‘Clear as mud’: State law change leaves officials baffled ahead of Notos zoning vote
A new state law changing the voting requirements for the passage of zoning-related articles at Town Meeting has officials scratching their heads as two Town Meetings containing controversial zoning proposals approach.
Previously, all zoning changes needed to be approved by two-thirds of Town Meeting attendees. Now, zoning changes that include measures like allowing certain mixed-use developments, increased housing density or allowing “in-law” apartments can be approved by a simple majority vote.
The law does not specify who has the power to determine what vote threshold is needed to pass a particular zoning change.
State guidance suggests that towns’ Planning Boards identify which measures need two-thirds approval and which measures only need approval by a simple majority to pass — a responsibility Planning Board members did not seem to relish.
Interpreting the law is harder than one might think: Planning Board Richard Swenson said the guidance was “clear as mud.”
The Hospitality, Recreation, and Entertainment District that will be up for votes at the April 10 Special Town Meeting could qualify for approval by a simple majority vote. The proposal, which allows for mixed-use development and multi-family dwellings, would need to be located in a so-called “eligible location” to be approved by a simple majority.
State law defines eligible locations as those that are either near public transit or near existing “areas of concentrated development” like a town center.
Planning Board member Mike King asked whether the town could get input from the state about whether or not the GATRA bus counted as access to public transit — a factor he thought would determine whether or not the district was an “eligible location.”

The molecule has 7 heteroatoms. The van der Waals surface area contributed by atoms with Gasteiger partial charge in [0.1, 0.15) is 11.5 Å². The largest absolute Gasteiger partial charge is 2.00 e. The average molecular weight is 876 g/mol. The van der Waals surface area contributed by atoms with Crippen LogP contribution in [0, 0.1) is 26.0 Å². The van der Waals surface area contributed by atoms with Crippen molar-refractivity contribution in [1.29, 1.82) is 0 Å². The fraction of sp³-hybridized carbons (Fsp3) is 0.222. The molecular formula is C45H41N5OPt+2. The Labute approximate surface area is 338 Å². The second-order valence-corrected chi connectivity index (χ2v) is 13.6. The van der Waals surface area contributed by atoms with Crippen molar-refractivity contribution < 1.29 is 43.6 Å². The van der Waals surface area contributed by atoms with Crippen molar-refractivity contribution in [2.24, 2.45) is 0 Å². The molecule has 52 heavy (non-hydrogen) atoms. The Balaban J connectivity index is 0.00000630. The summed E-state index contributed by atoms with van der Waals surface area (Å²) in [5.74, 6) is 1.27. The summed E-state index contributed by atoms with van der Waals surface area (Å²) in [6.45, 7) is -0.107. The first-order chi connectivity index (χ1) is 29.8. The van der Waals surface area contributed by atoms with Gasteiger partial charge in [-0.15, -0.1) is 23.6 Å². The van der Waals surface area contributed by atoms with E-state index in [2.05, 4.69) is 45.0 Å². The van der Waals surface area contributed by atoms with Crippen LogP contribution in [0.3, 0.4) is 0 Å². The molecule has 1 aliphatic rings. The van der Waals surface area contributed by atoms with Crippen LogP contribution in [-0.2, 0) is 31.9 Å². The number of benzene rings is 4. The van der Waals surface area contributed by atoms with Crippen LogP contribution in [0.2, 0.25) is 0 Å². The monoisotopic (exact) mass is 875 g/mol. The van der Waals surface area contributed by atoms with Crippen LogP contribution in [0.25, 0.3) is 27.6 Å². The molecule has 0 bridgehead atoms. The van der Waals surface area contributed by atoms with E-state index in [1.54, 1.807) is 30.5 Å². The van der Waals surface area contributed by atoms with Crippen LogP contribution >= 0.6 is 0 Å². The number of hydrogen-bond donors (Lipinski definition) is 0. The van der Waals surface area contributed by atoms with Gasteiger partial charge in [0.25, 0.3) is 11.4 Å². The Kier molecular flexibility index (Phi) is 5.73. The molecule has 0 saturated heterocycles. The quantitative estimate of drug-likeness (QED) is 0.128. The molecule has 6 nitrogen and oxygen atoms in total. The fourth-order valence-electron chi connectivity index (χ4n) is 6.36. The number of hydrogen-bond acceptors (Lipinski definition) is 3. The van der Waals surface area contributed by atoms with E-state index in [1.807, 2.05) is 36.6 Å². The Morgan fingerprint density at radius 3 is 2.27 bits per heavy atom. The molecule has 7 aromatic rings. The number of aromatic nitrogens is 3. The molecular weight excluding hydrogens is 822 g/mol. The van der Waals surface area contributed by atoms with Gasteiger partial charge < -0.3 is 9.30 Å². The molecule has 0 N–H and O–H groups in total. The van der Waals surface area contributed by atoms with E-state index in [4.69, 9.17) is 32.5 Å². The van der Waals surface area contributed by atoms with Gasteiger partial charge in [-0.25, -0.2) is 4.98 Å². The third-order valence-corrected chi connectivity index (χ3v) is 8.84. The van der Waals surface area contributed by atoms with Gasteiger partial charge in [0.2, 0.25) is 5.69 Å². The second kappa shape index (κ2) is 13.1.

Selectman Alan Slavin chimed in later to explain that GATRA is a full regional transit authority.
“This is kind of big and I’d want to make sure that we have all our ducks in a row before we make a recommendation one way or another. And if we can get an opinion from [the state department of] Housing and Development at no cost to us then that just solidifies our position before we make a recommendation,” said King. The Planning Board voted to ask whether GATRA qualified as a “transportation hub.”
Town Planner Ken Buckland said that the state had sent some detailed guidance to help Planning Boards make this determination.
Town Moderator Claire Smith joined the meeting to chime in on the issue.
Smith said her understanding was that the Planning Board needed to make the decision about the vote threshold and include that in their report to Town Meeting.
“I don’t get to decide,” Smith said. “That’s my understanding, and I’ve spent the last two weeks trying to research this and figure it out. [...] You’re the body that makes the decision.”
At Town Meeting, Smith will share the Planning Board’s decision and explanation with voters.
However, Smith said, state guidance about the implementation of the new law keeps changing.
“Based on what Claire just said, that makes it even more important that we get that opinion, because I certainly would not want to propose a vote one way or the other and have it not be accurate and then have it put on the floor [at Town Meeting],” King said. “Heaven forbid that a life-changing vote takes place in this town based on something we put forth that we didn’t have all the facts on. I certainly wouldn’t want to be a part of that.”
Planning Board member Richard Swenson said that the law’s lack of clarity about who makes a decision about the vote threshold gave the town the opportunity to thoughtfully create its own process for doing so.
On April 5, the Planning Board will hold a public hearing related to the district proposal. The board held a hearing about the proposal in the past, but since then, about 30 changes have been made to the proposed bylaw, necessitating another hearing.
At the March 23 Board of Selectmen’s meeting, Selectman Peter Teitelbaum said the board’s decision about the vote threshold would be announced at the April 5 meeting.
The simple majority rule might also apply to the proposed rezoning of Wareham Village, which will be up for votes at the Spring Town Meeting currently scheduled for April 26.